In the current study, only a few of these risk factors were significant, possibly because only patients with CAP who reached clinical stability at day 3 were included. As previously reported, reaching clinical stability is associated with a high rate of favorable outcome.15 In our original study, patients treated with 3 or 8 days of β-lactam therapy reached the same cure rate. Thus, the antibiotic treatment durations used had no association with failure in this analysis. However, rates of failure vary in the literature, depending on the different definitions used and time of assessment. Moreover, failure could be attributable to noninfectious causes. For instance, in a prospective, multicenter cohort study8 performed in hospitalized patients, treatment failure occurred in 15% of patients, with early failure occurring in 62% and late failure in 38%. The causes were infectious in 40%, noninfectious in 16%, and undetermined in 44%. These findings emphasize the difficulty in defining failure and harmonizing criteria to compare study results because risk factors for failure depend on its definition. Overall, the failure rate ranged from 11% to 16%,8,10,11 with a rate of early clinical failure varying from 6% to 9%.8,9 The failure rate in our trial seems higher than previously reported, especially among patients who reached early clinical stability probably because of the stringent definition of cure in our trial. Indeed, persistence of clinical symptoms (eg, cough) without worsening or additional antibiotic was considered as failure. In fact, our description of failure indicated that the main causes for classification as failure were the persistence or worsening of clinical symptoms. Few patients were classified as having treatment failure for additional antibiotic treatment or death. In addition, the main persistent or worsened symptoms of patients at day 15 were purulent sputum, cough, and dyspnea but not fever. However, these symptoms are usually reported as persistent among patients with pneumonia without indicating treatment failure.26

    In our study, all patients had similar evolutions of CAP score from day 0 to day 3. The CAP score at day 0 was not associated with failure. However, patients classified as having treatment failure at day 15 had lower CAP scores at day 8 and day 15 for each respiratory symptom. Therefore, this finding is consistent with the study's definition of failure, which included persistence or worsening of respiratory symptoms.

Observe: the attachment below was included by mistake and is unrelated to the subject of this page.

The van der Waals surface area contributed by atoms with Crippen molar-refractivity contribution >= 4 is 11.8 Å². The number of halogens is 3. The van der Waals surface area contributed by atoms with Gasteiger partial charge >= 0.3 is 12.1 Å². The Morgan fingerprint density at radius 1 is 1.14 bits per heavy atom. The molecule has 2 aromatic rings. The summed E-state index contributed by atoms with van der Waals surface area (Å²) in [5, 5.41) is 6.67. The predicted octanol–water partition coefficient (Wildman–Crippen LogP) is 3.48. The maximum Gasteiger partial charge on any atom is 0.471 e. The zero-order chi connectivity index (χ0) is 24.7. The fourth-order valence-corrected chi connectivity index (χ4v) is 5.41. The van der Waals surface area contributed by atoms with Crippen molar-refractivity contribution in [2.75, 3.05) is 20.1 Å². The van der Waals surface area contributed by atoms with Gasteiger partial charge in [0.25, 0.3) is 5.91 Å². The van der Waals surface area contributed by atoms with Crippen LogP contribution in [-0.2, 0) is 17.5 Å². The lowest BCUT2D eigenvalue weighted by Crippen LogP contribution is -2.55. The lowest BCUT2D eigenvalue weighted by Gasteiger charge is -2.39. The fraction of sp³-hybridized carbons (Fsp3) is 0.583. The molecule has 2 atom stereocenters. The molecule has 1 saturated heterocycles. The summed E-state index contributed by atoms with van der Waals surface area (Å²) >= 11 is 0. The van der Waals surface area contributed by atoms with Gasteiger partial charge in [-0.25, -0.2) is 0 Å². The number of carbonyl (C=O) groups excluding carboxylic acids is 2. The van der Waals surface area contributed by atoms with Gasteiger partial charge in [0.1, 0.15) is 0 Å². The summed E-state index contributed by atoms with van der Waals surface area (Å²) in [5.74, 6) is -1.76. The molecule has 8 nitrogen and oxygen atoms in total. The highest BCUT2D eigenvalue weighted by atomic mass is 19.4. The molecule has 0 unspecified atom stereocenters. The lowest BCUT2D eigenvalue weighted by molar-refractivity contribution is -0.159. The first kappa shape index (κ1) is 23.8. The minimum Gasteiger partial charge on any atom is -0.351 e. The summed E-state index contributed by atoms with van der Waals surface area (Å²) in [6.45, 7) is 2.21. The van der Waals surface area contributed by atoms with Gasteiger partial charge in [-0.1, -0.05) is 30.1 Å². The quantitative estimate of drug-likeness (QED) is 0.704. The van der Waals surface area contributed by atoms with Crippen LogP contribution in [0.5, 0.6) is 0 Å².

Finally, following biomarker levels was not associated with failure in our study. Indeed, C-reactive protein and procalcitonin levels, which were collected when available, did not seem informative among patients who were stable at day 3. Another study27 also found that neither procalcitonin nor leukocyte count was associated with cure. Procalcitonin is an interesting tool to shorten treatment duration, as demonstrated by 2 meta-analyses.28,29 Nevertheless, a recent trial28 that compared procalcitonin levels and clinical evolution among patients with suspected lower respiratory tract infection found no association with antibiotic prescriptions. Finally, the recent Infectious Diseases Society of America and American Thoracic Society guidelines state that, despite reducing duration of antibiotic therapy, the use of procalcitonin level monitoring does not lead to overall lower durations of treatment compared with recommended durations.29 This finding reinforces the importance of clinical examination on biological data.

    Limitations

    This study has limitations. Definition of CAP cases and outcomes varies widely among clinical trials. The CAP diagnostic criteria within randomized clinical trials are heterogeneous, which could hinder the validity of their results.30 Furthermore, a wide variety of failure definitions for CAP has been used, depending on trials. The US Food and Drug Administration has suggested a definition supported by clinical response, which is difficult to apply to current practice because of its complexity.31 However, our study population included only patients who reached stability, which is associated with a favorable prognosis in the literature. Immunocompromised patients, who were likely to have poor outcomes, were excluded from our trial, which would limit the generalizability of our results.